Judge tosses ex-basketball players’ ‘Fortnite’ dance lawsuit

SILVER SPRING, MARYLAND (AP) – A federal judge has dismissed a lawsuit in which two former University of Maryland men’s basketball players accused makers of the Fortnite video game of misappropriating a dance move that the ex-teammates popularised.

United States (US) District Judge Paul Grimm in Maryland ruled on Friday that the Copyright Act preempts claims that Jared Nickens and Jaylen Brantley filed in February 2019 against Epic Games Inc, creator of the wildly popular online shooting game.

Nickens and Brantley claimed the Cary, North Carolina-based company misappropriated their identities by digitally copying the “Running Man Challenge” dance that they performed in social media videos and on The Ellen DeGeneres Show in 2016.

Their copyright infringement lawsuit claimed the ‘Running Man’ dance ‘emote’ that Fortnite players can purchase for their characters is identical to the dance that Nickens and Brantley took credit for creating.

The judge said the key question is whether plaintiffs have a claim that is “qualitatively different” than the rights protected by the Copyright Act.

“And here Plaintiffs claim is based on Epic Games allegedly ‘capturing and digitally copying’ the Running Man dance to create the Fortnite emote that ‘allows the player’s avatars to execute the Running Man identically to Plaintiffs’ version.’” This is squarely within the rights protected by the Copyright Act,” he wrote.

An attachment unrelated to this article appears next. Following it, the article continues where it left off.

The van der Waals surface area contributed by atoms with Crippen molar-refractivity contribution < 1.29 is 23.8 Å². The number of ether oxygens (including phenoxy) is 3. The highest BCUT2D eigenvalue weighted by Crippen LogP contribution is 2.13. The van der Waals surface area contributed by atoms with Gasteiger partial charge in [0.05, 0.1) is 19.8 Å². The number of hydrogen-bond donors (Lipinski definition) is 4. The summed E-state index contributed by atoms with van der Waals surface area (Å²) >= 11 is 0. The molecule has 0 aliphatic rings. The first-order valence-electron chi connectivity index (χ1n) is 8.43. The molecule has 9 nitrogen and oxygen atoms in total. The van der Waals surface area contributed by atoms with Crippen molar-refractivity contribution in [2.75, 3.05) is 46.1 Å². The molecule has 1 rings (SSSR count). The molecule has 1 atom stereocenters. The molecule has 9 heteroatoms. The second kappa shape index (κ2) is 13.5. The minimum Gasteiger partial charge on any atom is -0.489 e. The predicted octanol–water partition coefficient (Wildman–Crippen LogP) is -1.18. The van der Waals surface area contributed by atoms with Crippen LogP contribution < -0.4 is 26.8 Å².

Brantley, of Springfield, Mass, and Nickens, of Monmouth Junction, NJ, were seeking more than USD5 million in damages.

Epic Games spokesman Nick Chester declined to comment on Monday on the judge’s ruling.

Celebratory dances in Fortnite are called “emotes.” While the game itself is free to play, players can purchase the “emotes” and other character customisations.

Other artists, including Brooklyn-based rapper 2 Milly and The Fresh Prince of Bel-Air star Alfonso Ribeiro, also have sued Epic Games over other dances depicted in the shooting game. Ribeiro dropped his lawsuit against Epic Games last year after the US Copyright Office denied him a copyright for the ‘Carlton’ dance that his character performed on the 1990s sitcom.

Nickens and Brantley appeared on DeGeneres’ talk show alongside two New Jersey high school students who were posting videos of the dance online before the two University of Maryland basketball players filmed their own version. Brantley told DeGeneres that Nickens first showed him the dance in a video on Instagram.

“We dance every day for our teammates in the locker room,” Brantley said. “We were like, ‘Hey, let’s make a video and make everybody laugh.’”

One of their dance videos has millions of views on Instagram, YouTube and Facebook, their lawsuit said.

The judge dismissed their lawsuit’s claims for invasion of privacy, unfair competition and unjust enrichment based on preemption under the Copyright Act. He also threw out their trademark claims and claims accusing the company of unfair competition and “false designation of origin” under the Lanham Act.